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While equity ETFs have led the way in terms of development so far, bond products are finally beginning to catch up to their stock brethren. 2011 saw the debut of a host of bond ETFs including funds that track broad emerging markets, China, and various developed nation fixed income segments as well. While all of these were welcomed additions to the ETF lineup, one product in particular seemed to be an extremely intriguing way to play the broad space, the Madrona Global Bond ETF (FWDB - ETF report) from AdvisorShares.
FWDB: Global Bond ETF In Focus
FWDB launched in May of 2011 and is pretty unique among bond ETFs that are on the market today. The product doesn’t track a benchmark but instead looks to exceed the price and yield performance of its benchmark, the Barclays Capital Aggregate bond Index which is the basis for many popular funds such as (AGG - ETF report) or (BND - ETF report). The fund managers hope to achieve this by selecting a diversified portfolio of fixed income exchange-traded products without regard to sector or geography. In fact, the fund promises to invest in at least 12 distinct global bond classes that cover the entire global investable bond universe (read Go Local With Emerging Market Bond ETFs).
This is accomplished by using two techniques based on the shape of the yield curve and where the managers believe it will go in the future. Yield curve analysis on a class by class basis is employed in order to determine which section of the curve is most suitable for investment at this current time, hopefully allocating to the segment that has the best chance of outperformance. Furthermore, analysts will also look at how the current curve compares to historical averages in order to invest in products that could gain if bonds revert to the mean. This strategy could help keep bonds well diversified across asset classes and push investors into a fixed income portfolio that could outperform over the long term.
Currently, the product is heavy in investment grade corporates which constitute one-fourth of the portfolio although mortgage-backed securities and high yield American corporate bonds comprise 14% and 13% of the portfolio, respectively. Beyond these sectors, U.S. short-term government debt makes up about 7% of the total holdings while a smattering of sectors—10 in total—make up at least 3% of the portfolio as well (see Top Three High Yield Junk Bond ETFs).
For this exposure, investors do have to pay a higher fee than other bond ETFs in the space as the net operating expense ratio comes in at 1.15% thanks to acquired fund fees and various other expenses. While this might not sound like a lot compared to many mutual funds, it is in fact close to ten times higher than what AGG charges to investors. In part due to this high cost, the product isn’t the most liquid or popular among investors as it trades about 10,000 shares a day and has AUM below $16 million, suggesting that relatively wide bid ask spreads may be waiting for some investors (see ETFs vs. Mutual Funds).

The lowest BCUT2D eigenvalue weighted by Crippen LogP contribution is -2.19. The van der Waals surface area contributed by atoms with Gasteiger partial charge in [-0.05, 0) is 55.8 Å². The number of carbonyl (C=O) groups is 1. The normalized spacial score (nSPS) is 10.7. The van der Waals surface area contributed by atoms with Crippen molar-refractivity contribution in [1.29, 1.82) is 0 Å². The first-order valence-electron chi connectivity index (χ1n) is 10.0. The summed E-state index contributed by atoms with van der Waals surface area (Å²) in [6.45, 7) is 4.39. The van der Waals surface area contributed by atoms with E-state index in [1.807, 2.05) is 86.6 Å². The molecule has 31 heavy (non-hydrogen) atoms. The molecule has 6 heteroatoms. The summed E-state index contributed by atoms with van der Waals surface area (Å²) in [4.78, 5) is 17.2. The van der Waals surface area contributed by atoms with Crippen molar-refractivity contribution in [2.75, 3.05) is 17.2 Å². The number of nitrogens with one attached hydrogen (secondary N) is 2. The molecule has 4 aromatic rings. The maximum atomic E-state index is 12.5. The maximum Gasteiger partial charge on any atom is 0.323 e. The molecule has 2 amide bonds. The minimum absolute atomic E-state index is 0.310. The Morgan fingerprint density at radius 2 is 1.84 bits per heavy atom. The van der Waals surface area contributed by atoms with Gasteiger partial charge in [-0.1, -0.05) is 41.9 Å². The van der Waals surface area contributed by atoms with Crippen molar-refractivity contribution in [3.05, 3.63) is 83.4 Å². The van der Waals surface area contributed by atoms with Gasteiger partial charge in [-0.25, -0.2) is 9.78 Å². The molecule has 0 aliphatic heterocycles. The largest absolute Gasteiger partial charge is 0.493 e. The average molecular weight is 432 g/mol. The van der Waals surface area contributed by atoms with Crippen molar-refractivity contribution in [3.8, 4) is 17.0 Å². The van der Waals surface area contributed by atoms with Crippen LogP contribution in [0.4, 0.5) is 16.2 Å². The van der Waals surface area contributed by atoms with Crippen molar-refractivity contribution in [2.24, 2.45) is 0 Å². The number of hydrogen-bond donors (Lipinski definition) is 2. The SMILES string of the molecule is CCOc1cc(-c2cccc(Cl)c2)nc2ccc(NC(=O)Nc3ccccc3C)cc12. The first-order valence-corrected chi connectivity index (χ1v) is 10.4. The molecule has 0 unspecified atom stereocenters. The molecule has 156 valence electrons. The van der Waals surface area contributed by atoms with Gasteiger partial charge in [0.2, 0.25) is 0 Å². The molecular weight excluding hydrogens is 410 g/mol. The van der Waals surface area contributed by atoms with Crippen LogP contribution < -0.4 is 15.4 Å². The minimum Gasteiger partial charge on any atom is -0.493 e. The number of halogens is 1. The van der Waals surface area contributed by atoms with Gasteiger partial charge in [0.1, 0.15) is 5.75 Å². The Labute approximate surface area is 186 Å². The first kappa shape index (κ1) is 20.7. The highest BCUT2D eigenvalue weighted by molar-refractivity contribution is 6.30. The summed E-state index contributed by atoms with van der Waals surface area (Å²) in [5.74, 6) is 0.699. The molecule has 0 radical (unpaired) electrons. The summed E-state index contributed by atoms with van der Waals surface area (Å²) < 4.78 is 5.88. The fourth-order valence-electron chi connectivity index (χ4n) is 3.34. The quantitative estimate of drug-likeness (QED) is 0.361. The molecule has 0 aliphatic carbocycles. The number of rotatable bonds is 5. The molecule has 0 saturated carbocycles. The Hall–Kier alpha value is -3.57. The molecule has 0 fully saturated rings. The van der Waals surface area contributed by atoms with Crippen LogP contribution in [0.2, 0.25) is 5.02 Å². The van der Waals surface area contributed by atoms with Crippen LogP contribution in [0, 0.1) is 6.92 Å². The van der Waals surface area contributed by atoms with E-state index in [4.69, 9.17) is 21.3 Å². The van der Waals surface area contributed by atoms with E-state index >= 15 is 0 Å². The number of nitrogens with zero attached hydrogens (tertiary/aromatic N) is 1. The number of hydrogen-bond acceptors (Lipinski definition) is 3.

Since the fund’s inception, however, it has slightly underperformed AGG from a performance perspective. Although it is worth pointing out that the fund doesn’t exactly have a long track record and that FWDB has outgained AGG by about 30 basis points in the past three month period. Additionally, the yield on FWDB is far greater than what AGG is paying out, suggesting that for those looking for higher payouts but are still wary of taking on more risk, the fund could be an ideal choice (read German Bond ETFs In Focus).
This could especially be true if a bear market hits American Treasury bonds in the near future. AGG has close to one third of its assets in American T-Bonds and doesn’t offer up any allocations to TIPS or international securities giving it a heavy focus on U.S. finances. On the other hand, FWDB has a much more reasonable 16% of its assets in the U.S. government bond sector and has assets that are far more spread out both in terms of sector and geographic representation (also read Can You Fight Inflation With This Real Return ETF?).
As a result, FWDB could be the best bond ETF for investors seeking broad allocations to the market over the long-term. Don’t be fooled by the fund’s short-term underperformance; the techniques involved in the construction of the fund are sound and could offer up a better way to play the sector for most investors. So if turmoil strikes American bonds in the near future or if foreign securities and corporates are able to outperform in 2012, investors will likely be glad they cycled into this more diversified, but often overlooked bond ETF for their fixed income exposure.
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